Woke up earlier than usual. I think the stress and excitement sped up my metabolism and my body couldn't handle being horizontal anymore. I found myself outside in a light snowfall, moving hay bales off the back of the truck. It was dark. The only light came from my lantern and the glow from the dim garage bulb. Snow was falling in front of it, making it flicker. It was 5 AM and the world was quiet, but the farm was not. I could hear the sheep bawling for morning hay. The roosters moaned. I sang the words to Pretty Saro as I pulled hay from the back bed. While the rest of the nation is sleeping, and the forest is quiet–a farm is alive.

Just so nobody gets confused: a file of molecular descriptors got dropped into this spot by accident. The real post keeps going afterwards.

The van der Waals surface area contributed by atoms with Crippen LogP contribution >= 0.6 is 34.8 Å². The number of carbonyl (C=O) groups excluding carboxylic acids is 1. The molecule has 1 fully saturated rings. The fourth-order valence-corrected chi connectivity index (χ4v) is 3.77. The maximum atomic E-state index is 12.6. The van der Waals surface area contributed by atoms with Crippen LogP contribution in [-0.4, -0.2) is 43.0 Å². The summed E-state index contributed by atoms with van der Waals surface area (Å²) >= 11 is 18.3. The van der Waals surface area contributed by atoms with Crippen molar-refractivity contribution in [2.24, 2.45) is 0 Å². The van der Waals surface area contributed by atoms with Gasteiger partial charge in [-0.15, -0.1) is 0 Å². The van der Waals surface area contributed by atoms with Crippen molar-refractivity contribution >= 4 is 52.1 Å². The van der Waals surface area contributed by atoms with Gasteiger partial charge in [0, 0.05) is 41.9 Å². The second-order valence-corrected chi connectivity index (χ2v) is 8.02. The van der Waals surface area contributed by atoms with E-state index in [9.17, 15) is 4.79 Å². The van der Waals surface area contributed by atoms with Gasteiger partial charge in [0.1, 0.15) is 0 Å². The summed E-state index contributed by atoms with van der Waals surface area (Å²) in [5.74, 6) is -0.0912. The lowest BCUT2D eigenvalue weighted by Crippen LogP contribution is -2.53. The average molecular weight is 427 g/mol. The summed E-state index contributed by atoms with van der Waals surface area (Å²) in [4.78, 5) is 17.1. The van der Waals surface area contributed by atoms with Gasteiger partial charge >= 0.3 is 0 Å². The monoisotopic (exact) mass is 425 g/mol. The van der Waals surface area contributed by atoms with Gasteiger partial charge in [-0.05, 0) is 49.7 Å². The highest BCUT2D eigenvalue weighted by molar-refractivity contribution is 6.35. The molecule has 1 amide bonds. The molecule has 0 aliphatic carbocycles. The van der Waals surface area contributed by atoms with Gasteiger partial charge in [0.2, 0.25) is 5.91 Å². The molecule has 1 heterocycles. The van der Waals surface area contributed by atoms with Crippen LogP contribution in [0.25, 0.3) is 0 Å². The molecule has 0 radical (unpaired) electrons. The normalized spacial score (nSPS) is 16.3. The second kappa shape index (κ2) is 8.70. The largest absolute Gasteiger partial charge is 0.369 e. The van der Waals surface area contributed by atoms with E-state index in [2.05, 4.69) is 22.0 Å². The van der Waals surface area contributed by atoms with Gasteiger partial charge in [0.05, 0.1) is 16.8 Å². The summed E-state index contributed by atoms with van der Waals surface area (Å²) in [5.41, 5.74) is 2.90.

I felt like I was the only member of a secret society. I felt like I belonged. It's why I farm.
Enjoy the story of a young writer living in Washington County with her fancy dogs, sheep, lots of chickens, fiber & meat rabbits, geese, ducks, turkeys, a hive and a garden. Expect to hear a lot about mountain music, the civil war, local food, and my friends along the way. It's a big time folks.